Launched in California in 1997, Rocket Dog Brands has grown into one of the leading footwear brands for girls. The company’s roots stretch to the beach with its EVA and sport products, but it has evolved its collections and introduced full product lines in everything from casual, sandals, flats, dress and boots, and strives to deliver fashion trend relevant styling each season for this consumer.
“Our brand is very California and playful, and we have been a leader for young girls and teens 15 to 17 with a broad appeal and crossover in the 19 to 25 range, as well,” CEO Cathy Taylor says. “We want to be true to our California roots and the DNA of our brand in casual and relaxed styling. We know our customer and we give her fashion and fun.”
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Founded in 1982, ABS By Allen Schwartz brings the collection to the market every month. ABS By Allen Schwartz is known for its quick response and speed to market, while its namesake has become a well-known designer whose creations have an aesthetic appeal that could translate everywhere for consumers – from street chic to the red carpet. “There is nothing we haven’t done or made,” Schwartz explains. “We offer a complete fashion lifestyle.”
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The U.S. Army’s brand licensing program is about more than just commerce. “The licensing program leverages the importance of pride, performance and personal development to build brand awareness and create multiple touch points for Americans to show support to the U.S. Army,” says Paul Jensen, Director of U.S. Army Trademark Licensing.
Since 2006, the Army has strategically extended its brand to more than 50 categories including apparel, footwear, jewelry, consumer electronics, gift and novelties, collectibles, sporting knives, and camping equipment, among others. New York City-based Beanstalk is the Army’s licensing agency.
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Many businesses are cyclical, and in the case of Thermos L.L.C., each year it’s back to the drawing board for its licensing department after they prepare many products months in advance for the six- to eight-week back-to-school season. The majority of that licensed business is lunch kits, hydration and food storage. The best licenses for this seasonal business are popular summer movies combined with the right mix of hot, new licenses and evergreen properties.
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For decades, the figures of Smokey Bear and Woodsy Owl have embodied the preservation of wildlife environments. And in recent years, The Metis Group LLC has promoted the two, never letting their important messages fall out of the public eye.
“We’re the leader for socially conscious [properties],” owner and Managing Member Libby Kavoulakis explains. “We’re the conduit for transactions and finding opportunities behind government assets, where we can identify market opportunities for them. It’s right in our sweet spot.”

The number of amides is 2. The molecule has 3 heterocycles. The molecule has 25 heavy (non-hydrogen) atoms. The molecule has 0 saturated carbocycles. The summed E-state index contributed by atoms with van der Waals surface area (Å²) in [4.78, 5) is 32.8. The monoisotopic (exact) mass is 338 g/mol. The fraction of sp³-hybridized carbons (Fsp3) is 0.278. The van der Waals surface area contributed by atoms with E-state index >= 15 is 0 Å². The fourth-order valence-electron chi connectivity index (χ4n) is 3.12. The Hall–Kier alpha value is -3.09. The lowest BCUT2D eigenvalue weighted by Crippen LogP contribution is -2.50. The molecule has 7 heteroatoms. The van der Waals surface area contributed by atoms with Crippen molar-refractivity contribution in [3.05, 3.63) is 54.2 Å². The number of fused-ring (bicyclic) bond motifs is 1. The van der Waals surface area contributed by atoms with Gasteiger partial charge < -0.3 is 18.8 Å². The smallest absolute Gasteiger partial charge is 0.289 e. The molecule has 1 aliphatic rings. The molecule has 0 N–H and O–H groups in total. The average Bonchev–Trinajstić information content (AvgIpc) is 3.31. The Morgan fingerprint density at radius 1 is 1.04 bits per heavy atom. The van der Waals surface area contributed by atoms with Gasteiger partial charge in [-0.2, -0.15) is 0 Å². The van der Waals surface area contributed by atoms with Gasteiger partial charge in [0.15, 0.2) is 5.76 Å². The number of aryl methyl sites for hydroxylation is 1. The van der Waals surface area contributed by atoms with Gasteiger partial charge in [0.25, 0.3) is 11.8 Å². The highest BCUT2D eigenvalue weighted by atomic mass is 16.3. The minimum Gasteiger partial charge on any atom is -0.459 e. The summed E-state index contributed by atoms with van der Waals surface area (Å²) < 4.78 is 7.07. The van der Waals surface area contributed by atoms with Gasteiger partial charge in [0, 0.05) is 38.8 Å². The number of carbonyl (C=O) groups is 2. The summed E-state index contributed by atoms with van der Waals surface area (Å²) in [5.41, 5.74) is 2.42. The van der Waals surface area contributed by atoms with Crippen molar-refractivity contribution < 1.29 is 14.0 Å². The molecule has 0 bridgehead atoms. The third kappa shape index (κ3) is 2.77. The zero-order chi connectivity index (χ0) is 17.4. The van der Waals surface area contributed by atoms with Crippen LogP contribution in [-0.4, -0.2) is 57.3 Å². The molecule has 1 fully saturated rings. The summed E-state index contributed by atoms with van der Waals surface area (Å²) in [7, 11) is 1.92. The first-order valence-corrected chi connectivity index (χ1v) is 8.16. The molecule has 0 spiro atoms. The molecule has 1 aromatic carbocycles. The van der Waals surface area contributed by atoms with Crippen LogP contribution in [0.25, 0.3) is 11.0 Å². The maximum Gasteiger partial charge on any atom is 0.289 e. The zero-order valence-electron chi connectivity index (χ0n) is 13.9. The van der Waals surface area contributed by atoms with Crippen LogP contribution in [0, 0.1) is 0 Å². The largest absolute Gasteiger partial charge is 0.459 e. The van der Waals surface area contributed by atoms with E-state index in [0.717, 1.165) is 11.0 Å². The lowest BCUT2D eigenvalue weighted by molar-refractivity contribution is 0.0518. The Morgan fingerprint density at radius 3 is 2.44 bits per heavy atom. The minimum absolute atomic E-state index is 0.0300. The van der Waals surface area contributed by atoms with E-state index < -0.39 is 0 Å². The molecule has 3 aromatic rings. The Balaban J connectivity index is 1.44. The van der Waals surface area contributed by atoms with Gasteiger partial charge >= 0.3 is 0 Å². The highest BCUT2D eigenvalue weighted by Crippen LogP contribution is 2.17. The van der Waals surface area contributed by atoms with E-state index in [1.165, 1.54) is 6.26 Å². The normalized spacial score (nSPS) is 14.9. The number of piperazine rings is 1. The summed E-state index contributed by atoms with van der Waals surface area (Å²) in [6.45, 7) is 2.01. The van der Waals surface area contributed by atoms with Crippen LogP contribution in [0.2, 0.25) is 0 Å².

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The Power Rangers may regularly save the world from the forces of evil, but the TV superheroes still need help when it comes to the management and marketing of their brand. That’s where the Los Angeles-based Saban Brands comes in, President Elie Dekel says.
The company is an affiliate of Saban Capital Group (SCG), a private investment firm that operates in the media, entertainment and communication industries. SCG founded Saban Brands in 2010 to acquire and develop a portfolio of properties and capitalize on its experience, track record and capabilities.
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Airports don’t usually conjure up images of manicured golf fairways and greens, unless you happen to be in one of the PGA TOUR stores the company has licensed in 33 major U.S. airports. The PGA TOUR licensing arm of the men’s professional golf organization is establishing its presence at airports with traditional and non-traditional licensing agreements.
Tim Hawes, senior vice president of global licensing at the PGA TOUR for the past six years, plans to make sure the brand’s global presence continues to grow. “In 2012, the PGA TOUR licensing program resulted in $775 million globally of retail sales of PGA TOUR-brand products,” says Hawes, a 16-year veteran of PGA TOUR. “That placed the PGA TOUR in the top-50 companies globally as a licensor. However, we are not satisfied with our current position and we are going to continue working to grow our business significantly in the coming years, both by expanding our current base and also by expanding into new channels and non-traditional licensing venues.”
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At its inception in the mid-’90s, The Licensing Company (TLC) wanted to deliver seamless brand extensions to companies around the world. A way to achieve its goal was to implement a company philosophy where its team always looked at projects with the end in mind.
Executive Vice President Allison Kopcha explains that starting at the end is one of many key differentiators that have propelled TLC to its position of leadership in the licensing industry. “[Licensing] is not just about what brand we can put on an item,” she says. “It is about what consumers want in a product, and creating great products that will sell again and again.”
Read more: The Licensing Company
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